Providing access to savings accounts is an important step in bringing financial services to the poor, but access alone does not guarantee people will save. Many people struggle to develop good savings habits because they put off saving until a future time, or face so many seemingly urgent needs today that it is difficult to save for tomorrow, or they simply forget to save. Reminders that bring savings goals to the “top of mind” are a low-cost way to address these barriers and help clients reach their savings goals.

 

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Type:
Brief
Date:
February 13, 2017
A4

In the Philippines, we have continued our global tradition of rigorous, applicable research by building foundational research capacity and conducting evaluations in areas of pressing national concern. Two completed evaluations offer promising insights into everyday issues that affect the lives of the Filipino poor.

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Brief
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February 01, 2017

This paper evaluates a policy intervention designed to attract good political candidates – competent and honest ones – to public service. Inspired by the idea that schooling can act as a screening mechanism, and that non-monetary status awards can be a cost-effective tool to incentivize individuals, we evaluate whether a leadership training workshop with performancebased awards can screen and incentivize good people to serve in public office. In the context of a randomized field experiment among aspirants for the village youth councils in the Philippines, we find that this policy intervention is effective in terms of attracting individuals with abovemedian measures of public service motivation, intellectual ability, integrity, and aspiration.

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Working Paper
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October 26, 2016
English

We implemented a randomized controlled trial among transnational households in the Philippines estimating impacts on financial behaviors of a financial education treatment, a financial access treatment, and the combination of the two. We test whether there are complementarities between financial education and financial access interventions, and also provide insight into the nature of constraints operating in financial services markets. We find no evidence of complementarities between the financial education and financial access treatments. In addition, while we find no evidence of constraints in access to formal credit and savings products, our results do suggest that access constraints exist in the formal insurance market. Impacts on other financial behaviors are suggestive of the importance of information constraints in financial decision-making. These results provide guidance to designers of financial interventions in similar populations.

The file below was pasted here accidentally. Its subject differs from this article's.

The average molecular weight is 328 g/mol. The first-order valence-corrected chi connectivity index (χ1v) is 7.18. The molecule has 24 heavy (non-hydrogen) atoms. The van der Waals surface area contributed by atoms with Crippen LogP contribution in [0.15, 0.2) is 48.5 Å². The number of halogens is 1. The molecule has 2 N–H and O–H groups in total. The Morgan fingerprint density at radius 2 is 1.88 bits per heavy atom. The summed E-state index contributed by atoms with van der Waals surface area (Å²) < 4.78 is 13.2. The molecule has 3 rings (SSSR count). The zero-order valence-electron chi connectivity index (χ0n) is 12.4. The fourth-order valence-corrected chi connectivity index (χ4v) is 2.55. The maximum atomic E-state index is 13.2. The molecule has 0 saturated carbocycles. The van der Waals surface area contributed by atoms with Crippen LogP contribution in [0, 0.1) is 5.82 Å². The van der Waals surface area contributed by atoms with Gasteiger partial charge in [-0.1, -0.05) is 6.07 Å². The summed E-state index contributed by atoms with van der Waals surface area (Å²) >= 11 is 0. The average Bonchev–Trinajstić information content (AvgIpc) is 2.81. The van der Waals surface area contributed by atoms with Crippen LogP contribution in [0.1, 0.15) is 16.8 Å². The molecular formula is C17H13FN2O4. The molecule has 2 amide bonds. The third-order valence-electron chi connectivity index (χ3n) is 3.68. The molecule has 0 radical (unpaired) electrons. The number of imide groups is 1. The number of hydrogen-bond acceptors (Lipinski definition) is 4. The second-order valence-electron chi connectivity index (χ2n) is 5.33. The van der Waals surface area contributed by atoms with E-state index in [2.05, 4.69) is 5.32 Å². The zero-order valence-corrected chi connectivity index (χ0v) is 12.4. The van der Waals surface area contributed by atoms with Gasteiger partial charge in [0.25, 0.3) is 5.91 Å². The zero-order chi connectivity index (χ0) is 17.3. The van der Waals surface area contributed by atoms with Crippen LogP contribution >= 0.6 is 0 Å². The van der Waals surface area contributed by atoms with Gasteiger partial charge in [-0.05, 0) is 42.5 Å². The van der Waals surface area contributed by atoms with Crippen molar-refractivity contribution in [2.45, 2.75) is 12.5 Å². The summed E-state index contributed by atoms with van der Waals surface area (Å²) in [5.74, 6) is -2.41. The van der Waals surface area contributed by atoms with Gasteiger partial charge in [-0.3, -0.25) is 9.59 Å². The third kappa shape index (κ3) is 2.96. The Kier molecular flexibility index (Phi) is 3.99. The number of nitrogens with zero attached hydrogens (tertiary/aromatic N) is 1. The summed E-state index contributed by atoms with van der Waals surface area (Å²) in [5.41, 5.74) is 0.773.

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Working Paper
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September 22, 2016
English

Asymmetric information can be costly in insurance markets and can even hinder market development, as is the case for most agricultural insurance markets. I study information asymmetries in crop insurance in the Philippines using a randomized field experiment. Using a combination of preference elicitation, a two-level randomized allocation of insurance and detailed data collection, I test for and find evidence of adverse selection, moral hazard and their interaction – that is, selection on anticipated moral hazard behavior. I conclude that information asymmetry problems are substantial in this context and that variations on this experimental design may be useful in future work for identifying interactions between choice and treatment effects.

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Working Paper
Date:
September 07, 2016